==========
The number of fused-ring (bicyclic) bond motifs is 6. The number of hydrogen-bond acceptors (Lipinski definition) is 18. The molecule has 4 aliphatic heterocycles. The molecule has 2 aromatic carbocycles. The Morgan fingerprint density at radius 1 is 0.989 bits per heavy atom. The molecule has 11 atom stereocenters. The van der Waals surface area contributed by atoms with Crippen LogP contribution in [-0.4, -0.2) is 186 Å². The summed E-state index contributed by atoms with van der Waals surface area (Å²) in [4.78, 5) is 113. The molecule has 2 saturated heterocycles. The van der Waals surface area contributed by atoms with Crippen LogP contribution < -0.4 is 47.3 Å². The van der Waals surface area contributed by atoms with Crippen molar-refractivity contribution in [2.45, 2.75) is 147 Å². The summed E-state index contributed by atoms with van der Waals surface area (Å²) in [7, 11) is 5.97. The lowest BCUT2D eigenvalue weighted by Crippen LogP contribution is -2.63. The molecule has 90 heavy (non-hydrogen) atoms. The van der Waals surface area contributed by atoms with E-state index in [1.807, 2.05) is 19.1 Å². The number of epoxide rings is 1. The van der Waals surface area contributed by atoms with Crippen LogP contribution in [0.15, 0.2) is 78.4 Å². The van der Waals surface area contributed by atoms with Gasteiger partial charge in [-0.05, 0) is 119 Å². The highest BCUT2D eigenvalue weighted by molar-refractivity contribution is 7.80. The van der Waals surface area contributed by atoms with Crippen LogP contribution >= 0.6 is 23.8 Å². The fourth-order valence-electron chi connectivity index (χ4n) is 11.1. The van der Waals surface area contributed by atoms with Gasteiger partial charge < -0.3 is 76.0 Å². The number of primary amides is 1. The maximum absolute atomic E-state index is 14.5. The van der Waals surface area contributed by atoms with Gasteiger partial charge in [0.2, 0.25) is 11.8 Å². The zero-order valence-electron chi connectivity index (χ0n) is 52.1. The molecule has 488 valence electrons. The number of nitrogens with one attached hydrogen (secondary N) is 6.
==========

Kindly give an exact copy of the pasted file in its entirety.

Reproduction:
The number of fused-ring (bicyclic) bond motifs is 6. The number of hydrogen-bond acceptors (Lipinski definition) is 18. The molecule has 4 aliphatic heterocycles. The molecule has 2 aromatic carbocycles. The Morgan fingerprint density at radius 1 is 0.989 bits per heavy atom. The molecule has 11 atom stereocenters. The van der Waals surface area contributed by atoms with Crippen LogP contribution in [-0.4, -0.2) is 186 Å². The summed E-state index contributed by atoms with van der Waals surface area (Å²) in [4.78, 5) is 113. The molecule has 2 saturated heterocycles. The van der Waals surface area contributed by atoms with Crippen LogP contribution < -0.4 is 47.3 Å². The van der Waals surface area contributed by atoms with Crippen molar-refractivity contribution in [2.45, 2.75) is 147 Å². The summed E-state index contributed by atoms with van der Waals surface area (Å²) in [7, 11) is 5.97. The lowest BCUT2D eigenvalue weighted by Crippen LogP contribution is -2.63. The molecule has 90 heavy (non-hydrogen) atoms. The van der Waals surface area contributed by atoms with E-state index in [1.807, 2.05) is 19.1 Å². The number of epoxide rings is 1. The van der Waals surface area contributed by atoms with Crippen LogP contribution in [0.15, 0.2) is 78.4 Å². The van der Waals surface area contributed by atoms with Gasteiger partial charge in [-0.05, 0) is 119 Å². The highest BCUT2D eigenvalue weighted by molar-refractivity contribution is 7.80. The van der Waals surface area contributed by atoms with Crippen LogP contribution >= 0.6 is 23.8 Å². The fourth-order valence-electron chi connectivity index (χ4n) is 11.1. The van der Waals surface area contributed by atoms with Gasteiger partial charge < -0.3 is 76.0 Å². The number of primary amides is 1. The maximum absolute atomic E-state index is 14.5. The van der Waals surface area contributed by atoms with Gasteiger partial charge in [0.2, 0.25) is 11.8 Å². The zero-order valence-electron chi connectivity index (χ0n) is 52.1. The molecule has 488 valence electrons. The number of nitrogens with one attached hydrogen (secondary N) is 6.